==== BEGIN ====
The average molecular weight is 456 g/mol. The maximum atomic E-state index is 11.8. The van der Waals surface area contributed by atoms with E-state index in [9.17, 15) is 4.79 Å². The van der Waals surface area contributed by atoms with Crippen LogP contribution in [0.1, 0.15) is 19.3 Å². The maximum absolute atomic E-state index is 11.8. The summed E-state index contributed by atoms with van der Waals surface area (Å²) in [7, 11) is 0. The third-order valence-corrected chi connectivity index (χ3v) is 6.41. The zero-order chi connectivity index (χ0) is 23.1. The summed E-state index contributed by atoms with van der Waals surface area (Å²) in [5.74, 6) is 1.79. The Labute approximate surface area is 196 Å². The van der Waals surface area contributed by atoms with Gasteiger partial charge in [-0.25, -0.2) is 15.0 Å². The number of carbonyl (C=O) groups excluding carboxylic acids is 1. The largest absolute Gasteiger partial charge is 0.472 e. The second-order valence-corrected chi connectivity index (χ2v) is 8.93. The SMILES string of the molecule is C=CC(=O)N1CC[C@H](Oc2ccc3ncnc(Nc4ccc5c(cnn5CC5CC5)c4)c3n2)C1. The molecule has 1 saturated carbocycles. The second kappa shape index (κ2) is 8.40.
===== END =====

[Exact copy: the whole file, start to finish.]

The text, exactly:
The average molecular weight is 456 g/mol. The maximum atomic E-state index is 11.8. The van der Waals surface area contributed by atoms with E-state index in [9.17, 15) is 4.79 Å². The van der Waals surface area contributed by atoms with Crippen LogP contribution in [0.1, 0.15) is 19.3 Å². The maximum absolute atomic E-state index is 11.8. The summed E-state index contributed by atoms with van der Waals surface area (Å²) in [7, 11) is 0. The third-order valence-corrected chi connectivity index (χ3v) is 6.41. The zero-order chi connectivity index (χ0) is 23.1. The summed E-state index contributed by atoms with van der Waals surface area (Å²) in [5.74, 6) is 1.79. The Labute approximate surface area is 196 Å². The van der Waals surface area contributed by atoms with Gasteiger partial charge in [-0.25, -0.2) is 15.0 Å². The number of carbonyl (C=O) groups excluding carboxylic acids is 1. The largest absolute Gasteiger partial charge is 0.472 e. The second-order valence-corrected chi connectivity index (χ2v) is 8.93. The SMILES string of the molecule is C=CC(=O)N1CC[C@H](Oc2ccc3ncnc(Nc4ccc5c(cnn5CC5CC5)c4)c3n2)C1. The molecule has 1 saturated carbocycles. The second kappa shape index (κ2) is 8.40.